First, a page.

A few late-comers were caught off guard by this sudden switch to well-structured meetings, but at least the attendance was up a bit. I counted about 50 people in the audience, including the unusual sight of both Walter Zukauskas and Doug Pitcairn attending the same meeting! Doug, of course, at least had an excuse for this infraction of the Pauli exclusion principle, seeing as he was the main speaker for the evening ó well, "visiting speaker" is probably a more accurate moniker. Yet, the sizable attendance might be a nice portent of a good year for the Halifax Centre.
The meeting began with a few words of introduction from Mr. President, and then a few announcements of note. The sad news of the death a week previous of long-time RASCer Marie Fidler (former National Executive Secretary and Editorial Assistant for five different Journal editors) was mentioned, followed by a more upbeat note congratulating Graham Millar on the publication of his article on The Celestial David and Goliath in the August issue of the JRASC. Graham was not there to acknowledge this accolade since he is no longer able to get to as many meetings as he used to, mainly because of his arthritis. The announcement was at least a timely lead-in to the next announcement about the Simon Newcomb writing award of the RASC, which now comes complete with a $250 prize thanks to an anonymous benefactor. Unfortunately, your humble meeting reporter is not eligible for this competition, and instead expects all of you to buy a copy of his Memoirs once they are published.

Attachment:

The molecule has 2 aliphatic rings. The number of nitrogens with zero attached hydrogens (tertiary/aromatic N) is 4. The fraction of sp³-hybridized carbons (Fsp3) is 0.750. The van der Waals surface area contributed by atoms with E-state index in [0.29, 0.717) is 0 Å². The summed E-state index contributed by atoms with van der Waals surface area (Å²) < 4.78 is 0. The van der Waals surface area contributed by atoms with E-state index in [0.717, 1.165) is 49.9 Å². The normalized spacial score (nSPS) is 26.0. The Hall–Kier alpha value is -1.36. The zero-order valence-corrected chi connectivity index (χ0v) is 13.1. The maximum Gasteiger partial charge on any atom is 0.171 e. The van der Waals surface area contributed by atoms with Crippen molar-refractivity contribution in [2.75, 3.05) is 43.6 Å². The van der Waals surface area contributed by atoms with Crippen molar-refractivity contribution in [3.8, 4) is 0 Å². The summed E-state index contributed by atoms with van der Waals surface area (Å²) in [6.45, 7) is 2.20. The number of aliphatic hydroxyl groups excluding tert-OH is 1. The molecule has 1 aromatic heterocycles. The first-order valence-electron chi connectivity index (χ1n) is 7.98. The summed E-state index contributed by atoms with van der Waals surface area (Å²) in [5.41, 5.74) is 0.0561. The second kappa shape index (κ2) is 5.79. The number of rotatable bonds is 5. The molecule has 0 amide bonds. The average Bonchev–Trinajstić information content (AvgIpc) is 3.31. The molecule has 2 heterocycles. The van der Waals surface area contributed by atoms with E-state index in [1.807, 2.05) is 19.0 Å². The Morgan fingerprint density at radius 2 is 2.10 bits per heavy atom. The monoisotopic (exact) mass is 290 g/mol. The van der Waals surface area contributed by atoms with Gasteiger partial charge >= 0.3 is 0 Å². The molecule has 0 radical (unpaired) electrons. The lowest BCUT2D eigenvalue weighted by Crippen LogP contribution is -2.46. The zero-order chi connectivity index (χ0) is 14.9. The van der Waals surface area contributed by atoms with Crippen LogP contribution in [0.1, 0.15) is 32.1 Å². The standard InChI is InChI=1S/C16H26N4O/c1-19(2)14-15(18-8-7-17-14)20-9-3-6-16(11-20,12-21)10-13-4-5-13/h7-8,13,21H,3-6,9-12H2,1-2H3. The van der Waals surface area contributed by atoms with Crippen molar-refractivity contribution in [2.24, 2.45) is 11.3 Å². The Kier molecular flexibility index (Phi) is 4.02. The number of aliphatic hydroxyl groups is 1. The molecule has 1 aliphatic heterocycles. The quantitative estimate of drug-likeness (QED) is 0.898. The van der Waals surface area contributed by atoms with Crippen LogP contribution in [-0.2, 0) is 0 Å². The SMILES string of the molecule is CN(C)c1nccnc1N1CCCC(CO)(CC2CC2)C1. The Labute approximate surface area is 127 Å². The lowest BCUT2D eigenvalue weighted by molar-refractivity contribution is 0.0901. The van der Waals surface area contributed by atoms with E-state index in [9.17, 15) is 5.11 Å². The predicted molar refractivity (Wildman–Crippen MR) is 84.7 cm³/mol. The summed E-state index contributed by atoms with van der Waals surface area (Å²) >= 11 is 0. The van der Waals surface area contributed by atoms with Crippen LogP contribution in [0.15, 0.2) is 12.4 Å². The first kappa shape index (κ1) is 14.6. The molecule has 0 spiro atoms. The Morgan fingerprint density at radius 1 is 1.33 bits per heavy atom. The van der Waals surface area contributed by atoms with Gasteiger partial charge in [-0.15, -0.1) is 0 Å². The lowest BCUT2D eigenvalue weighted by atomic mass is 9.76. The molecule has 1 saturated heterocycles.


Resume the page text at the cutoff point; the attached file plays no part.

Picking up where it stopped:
The first speaker for the evening was Paul Gray doing his usual "What's Up" routine. At least, I think that it was Paul Gray up there. There was a brief mention of the dismal prospects for planetary observing, with the exception of Venus and Saturn in the evening sky, a note about the forthcoming ring-plane crossing for Saturn, which has made it downright impossible to see Saturn's rings in a telescope for nearly a year now, a similar apology about the lack of any comets that are well-placed for viewing, and then a short comment about the recent discovery of planet-like objects in orbit about two stars in Virgo and Ursa Major. On that note he then sat down! Paul clearly must have forgotten to bring the five pages of material about meteor shower activity that he normally has with him, leaving many of us sitting there in stunned silence. He-Who-Must-Be-Obeyed attempted to save the situation by pointing out that Paul normally has something to report along such lines, but, because of bright Moon conditions, etc., etc. ..... I don't think so, Tim.